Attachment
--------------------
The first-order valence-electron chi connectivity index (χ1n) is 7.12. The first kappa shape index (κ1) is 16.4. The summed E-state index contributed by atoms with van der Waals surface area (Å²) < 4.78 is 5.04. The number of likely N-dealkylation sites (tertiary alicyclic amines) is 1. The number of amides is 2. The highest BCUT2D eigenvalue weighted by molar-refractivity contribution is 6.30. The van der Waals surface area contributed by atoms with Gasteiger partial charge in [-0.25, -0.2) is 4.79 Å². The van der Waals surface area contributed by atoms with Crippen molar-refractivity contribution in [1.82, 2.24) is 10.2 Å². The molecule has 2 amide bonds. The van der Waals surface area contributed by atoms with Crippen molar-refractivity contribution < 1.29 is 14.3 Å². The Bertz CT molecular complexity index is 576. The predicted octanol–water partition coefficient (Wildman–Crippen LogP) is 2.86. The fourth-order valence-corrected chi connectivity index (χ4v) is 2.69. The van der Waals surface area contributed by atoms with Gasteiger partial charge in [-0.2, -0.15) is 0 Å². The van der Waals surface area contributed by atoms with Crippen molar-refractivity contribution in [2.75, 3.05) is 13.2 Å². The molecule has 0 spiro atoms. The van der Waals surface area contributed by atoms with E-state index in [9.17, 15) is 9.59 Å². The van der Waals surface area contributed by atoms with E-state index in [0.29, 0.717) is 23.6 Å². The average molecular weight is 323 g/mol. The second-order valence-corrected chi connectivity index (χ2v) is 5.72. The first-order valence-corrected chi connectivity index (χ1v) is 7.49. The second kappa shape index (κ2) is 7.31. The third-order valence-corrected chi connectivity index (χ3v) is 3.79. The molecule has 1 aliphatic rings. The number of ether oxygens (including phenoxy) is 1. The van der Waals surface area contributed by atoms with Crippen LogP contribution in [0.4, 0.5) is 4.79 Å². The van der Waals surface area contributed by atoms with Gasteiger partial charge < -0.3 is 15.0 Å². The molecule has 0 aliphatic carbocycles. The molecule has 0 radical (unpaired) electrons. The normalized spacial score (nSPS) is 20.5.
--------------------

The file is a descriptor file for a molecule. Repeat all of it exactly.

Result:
The first-order valence-electron chi connectivity index (χ1n) is 7.12. The first kappa shape index (κ1) is 16.4. The summed E-state index contributed by atoms with van der Waals surface area (Å²) < 4.78 is 5.04. The number of likely N-dealkylation sites (tertiary alicyclic amines) is 1. The number of amides is 2. The highest BCUT2D eigenvalue weighted by molar-refractivity contribution is 6.30. The van der Waals surface area contributed by atoms with Gasteiger partial charge in [-0.25, -0.2) is 4.79 Å². The van der Waals surface area contributed by atoms with Crippen molar-refractivity contribution in [1.82, 2.24) is 10.2 Å². The molecule has 2 amide bonds. The van der Waals surface area contributed by atoms with Crippen molar-refractivity contribution < 1.29 is 14.3 Å². The Bertz CT molecular complexity index is 576. The predicted octanol–water partition coefficient (Wildman–Crippen LogP) is 2.86. The fourth-order valence-corrected chi connectivity index (χ4v) is 2.69. The van der Waals surface area contributed by atoms with Gasteiger partial charge in [-0.2, -0.15) is 0 Å². The van der Waals surface area contributed by atoms with Crippen molar-refractivity contribution in [2.75, 3.05) is 13.2 Å². The molecule has 0 spiro atoms. The van der Waals surface area contributed by atoms with E-state index in [9.17, 15) is 9.59 Å². The van der Waals surface area contributed by atoms with E-state index in [0.29, 0.717) is 23.6 Å². The average molecular weight is 323 g/mol. The second-order valence-corrected chi connectivity index (χ2v) is 5.72. The first-order valence-corrected chi connectivity index (χ1v) is 7.49. The second kappa shape index (κ2) is 7.31. The third-order valence-corrected chi connectivity index (χ3v) is 3.79. The molecule has 1 aliphatic rings. The number of ether oxygens (including phenoxy) is 1. The van der Waals surface area contributed by atoms with Crippen LogP contribution in [0.4, 0.5) is 4.79 Å². The van der Waals surface area contributed by atoms with Gasteiger partial charge < -0.3 is 15.0 Å². The molecule has 0 aliphatic carbocycles. The molecule has 0 radical (unpaired) electrons. The normalized spacial score (nSPS) is 20.5.